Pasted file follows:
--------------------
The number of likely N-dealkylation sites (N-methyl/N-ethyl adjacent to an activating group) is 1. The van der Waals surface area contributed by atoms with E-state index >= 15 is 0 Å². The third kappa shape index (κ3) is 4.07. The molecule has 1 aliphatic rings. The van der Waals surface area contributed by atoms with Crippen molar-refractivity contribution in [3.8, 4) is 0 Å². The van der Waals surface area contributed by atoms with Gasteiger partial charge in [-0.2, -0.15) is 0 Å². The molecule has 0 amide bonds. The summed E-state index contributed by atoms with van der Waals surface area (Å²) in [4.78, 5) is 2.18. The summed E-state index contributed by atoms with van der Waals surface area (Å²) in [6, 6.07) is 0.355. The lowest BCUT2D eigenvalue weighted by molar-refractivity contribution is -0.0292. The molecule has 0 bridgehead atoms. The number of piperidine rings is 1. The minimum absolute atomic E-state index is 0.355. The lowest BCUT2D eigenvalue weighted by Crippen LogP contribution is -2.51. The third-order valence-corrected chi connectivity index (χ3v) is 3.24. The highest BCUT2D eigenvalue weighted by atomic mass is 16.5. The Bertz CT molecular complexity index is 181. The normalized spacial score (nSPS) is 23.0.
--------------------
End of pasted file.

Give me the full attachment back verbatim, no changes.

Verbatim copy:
The number of likely N-dealkylation sites (N-methyl/N-ethyl adjacent to an activating group) is 1. The van der Waals surface area contributed by atoms with E-state index >= 15 is 0 Å². The third kappa shape index (κ3) is 4.07. The molecule has 1 aliphatic rings. The van der Waals surface area contributed by atoms with Crippen molar-refractivity contribution in [3.8, 4) is 0 Å². The van der Waals surface area contributed by atoms with Gasteiger partial charge in [-0.2, -0.15) is 0 Å². The molecule has 0 amide bonds. The summed E-state index contributed by atoms with van der Waals surface area (Å²) in [4.78, 5) is 2.18. The summed E-state index contributed by atoms with van der Waals surface area (Å²) in [6, 6.07) is 0.355. The lowest BCUT2D eigenvalue weighted by molar-refractivity contribution is -0.0292. The molecule has 0 bridgehead atoms. The number of piperidine rings is 1. The minimum absolute atomic E-state index is 0.355. The lowest BCUT2D eigenvalue weighted by Crippen LogP contribution is -2.51. The third-order valence-corrected chi connectivity index (χ3v) is 3.24. The highest BCUT2D eigenvalue weighted by atomic mass is 16.5. The Bertz CT molecular complexity index is 181. The normalized spacial score (nSPS) is 23.0.